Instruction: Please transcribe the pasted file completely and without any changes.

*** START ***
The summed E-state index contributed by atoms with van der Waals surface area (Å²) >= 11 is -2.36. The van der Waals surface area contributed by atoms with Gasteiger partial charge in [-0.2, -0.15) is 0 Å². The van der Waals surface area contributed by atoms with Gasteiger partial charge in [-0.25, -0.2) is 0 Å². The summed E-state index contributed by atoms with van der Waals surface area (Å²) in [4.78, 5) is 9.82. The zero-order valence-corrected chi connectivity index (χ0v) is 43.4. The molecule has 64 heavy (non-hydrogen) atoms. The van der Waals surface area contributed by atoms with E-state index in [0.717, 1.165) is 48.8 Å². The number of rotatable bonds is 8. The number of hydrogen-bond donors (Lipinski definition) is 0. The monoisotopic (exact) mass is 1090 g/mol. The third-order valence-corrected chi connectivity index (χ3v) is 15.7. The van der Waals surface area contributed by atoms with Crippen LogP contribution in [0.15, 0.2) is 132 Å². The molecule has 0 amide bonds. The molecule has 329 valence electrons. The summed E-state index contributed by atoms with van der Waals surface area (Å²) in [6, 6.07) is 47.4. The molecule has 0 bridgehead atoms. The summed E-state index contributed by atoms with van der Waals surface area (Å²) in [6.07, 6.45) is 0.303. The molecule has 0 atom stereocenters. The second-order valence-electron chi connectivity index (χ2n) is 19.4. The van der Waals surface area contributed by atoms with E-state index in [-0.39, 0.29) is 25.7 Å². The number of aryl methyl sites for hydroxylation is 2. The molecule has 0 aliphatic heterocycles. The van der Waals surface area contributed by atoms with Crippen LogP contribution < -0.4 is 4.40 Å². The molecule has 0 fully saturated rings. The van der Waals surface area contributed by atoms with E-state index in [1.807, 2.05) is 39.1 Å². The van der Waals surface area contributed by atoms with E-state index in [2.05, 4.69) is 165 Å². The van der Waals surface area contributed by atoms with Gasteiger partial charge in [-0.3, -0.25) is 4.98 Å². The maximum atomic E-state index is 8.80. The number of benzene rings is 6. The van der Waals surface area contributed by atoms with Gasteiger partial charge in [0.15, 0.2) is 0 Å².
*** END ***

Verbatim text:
The summed E-state index contributed by atoms with van der Waals surface area (Å²) >= 11 is -2.36. The van der Waals surface area contributed by atoms with Gasteiger partial charge in [-0.2, -0.15) is 0 Å². The van der Waals surface area contributed by atoms with Gasteiger partial charge in [-0.25, -0.2) is 0 Å². The summed E-state index contributed by atoms with van der Waals surface area (Å²) in [4.78, 5) is 9.82. The zero-order valence-corrected chi connectivity index (χ0v) is 43.4. The molecule has 64 heavy (non-hydrogen) atoms. The van der Waals surface area contributed by atoms with E-state index in [0.717, 1.165) is 48.8 Å². The number of rotatable bonds is 8. The number of hydrogen-bond donors (Lipinski definition) is 0. The monoisotopic (exact) mass is 1090 g/mol. The third-order valence-corrected chi connectivity index (χ3v) is 15.7. The van der Waals surface area contributed by atoms with Crippen LogP contribution in [0.15, 0.2) is 132 Å². The molecule has 0 amide bonds. The molecule has 329 valence electrons. The summed E-state index contributed by atoms with van der Waals surface area (Å²) in [6, 6.07) is 47.4. The molecule has 0 bridgehead atoms. The summed E-state index contributed by atoms with van der Waals surface area (Å²) in [6.07, 6.45) is 0.303. The molecule has 0 atom stereocenters. The second-order valence-electron chi connectivity index (χ2n) is 19.4. The van der Waals surface area contributed by atoms with E-state index in [-0.39, 0.29) is 25.7 Å². The number of aryl methyl sites for hydroxylation is 2. The molecule has 0 aliphatic heterocycles. The van der Waals surface area contributed by atoms with Crippen LogP contribution < -0.4 is 4.40 Å². The molecule has 0 fully saturated rings. The van der Waals surface area contributed by atoms with E-state index in [1.807, 2.05) is 39.1 Å². The van der Waals surface area contributed by atoms with E-state index in [2.05, 4.69) is 165 Å². The van der Waals surface area contributed by atoms with Gasteiger partial charge in [-0.3, -0.25) is 4.98 Å². The maximum atomic E-state index is 8.80. The number of benzene rings is 6. The van der Waals surface area contributed by atoms with Gasteiger partial charge in [0.15, 0.2) is 0 Å².